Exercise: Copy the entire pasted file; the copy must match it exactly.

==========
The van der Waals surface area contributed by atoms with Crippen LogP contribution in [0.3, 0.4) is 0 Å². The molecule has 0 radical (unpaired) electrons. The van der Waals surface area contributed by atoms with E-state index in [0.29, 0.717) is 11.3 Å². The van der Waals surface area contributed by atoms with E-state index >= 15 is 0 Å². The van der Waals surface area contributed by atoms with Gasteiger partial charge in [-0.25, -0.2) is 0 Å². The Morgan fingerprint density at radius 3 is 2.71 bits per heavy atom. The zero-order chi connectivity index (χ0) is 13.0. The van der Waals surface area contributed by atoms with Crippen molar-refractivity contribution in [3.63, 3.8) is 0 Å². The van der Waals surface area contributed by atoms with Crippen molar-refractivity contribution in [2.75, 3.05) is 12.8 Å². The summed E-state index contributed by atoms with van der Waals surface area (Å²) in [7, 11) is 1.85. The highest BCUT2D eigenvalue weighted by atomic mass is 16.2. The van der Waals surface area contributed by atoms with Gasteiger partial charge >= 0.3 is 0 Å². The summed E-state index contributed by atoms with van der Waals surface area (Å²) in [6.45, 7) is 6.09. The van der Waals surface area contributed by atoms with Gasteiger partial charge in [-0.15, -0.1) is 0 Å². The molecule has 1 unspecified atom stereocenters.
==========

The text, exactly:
The van der Waals surface area contributed by atoms with Crippen LogP contribution in [0.3, 0.4) is 0 Å². The molecule has 0 radical (unpaired) electrons. The van der Waals surface area contributed by atoms with E-state index in [0.29, 0.717) is 11.3 Å². The van der Waals surface area contributed by atoms with E-state index >= 15 is 0 Å². The van der Waals surface area contributed by atoms with Gasteiger partial charge in [-0.25, -0.2) is 0 Å². The Morgan fingerprint density at radius 3 is 2.71 bits per heavy atom. The zero-order chi connectivity index (χ0) is 13.0. The van der Waals surface area contributed by atoms with Crippen molar-refractivity contribution in [3.63, 3.8) is 0 Å². The van der Waals surface area contributed by atoms with Crippen molar-refractivity contribution in [2.75, 3.05) is 12.8 Å². The summed E-state index contributed by atoms with van der Waals surface area (Å²) in [7, 11) is 1.85. The highest BCUT2D eigenvalue weighted by atomic mass is 16.2. The van der Waals surface area contributed by atoms with Gasteiger partial charge >= 0.3 is 0 Å². The summed E-state index contributed by atoms with van der Waals surface area (Å²) in [6.45, 7) is 6.09. The van der Waals surface area contributed by atoms with Gasteiger partial charge in [-0.15, -0.1) is 0 Å². The molecule has 1 unspecified atom stereocenters.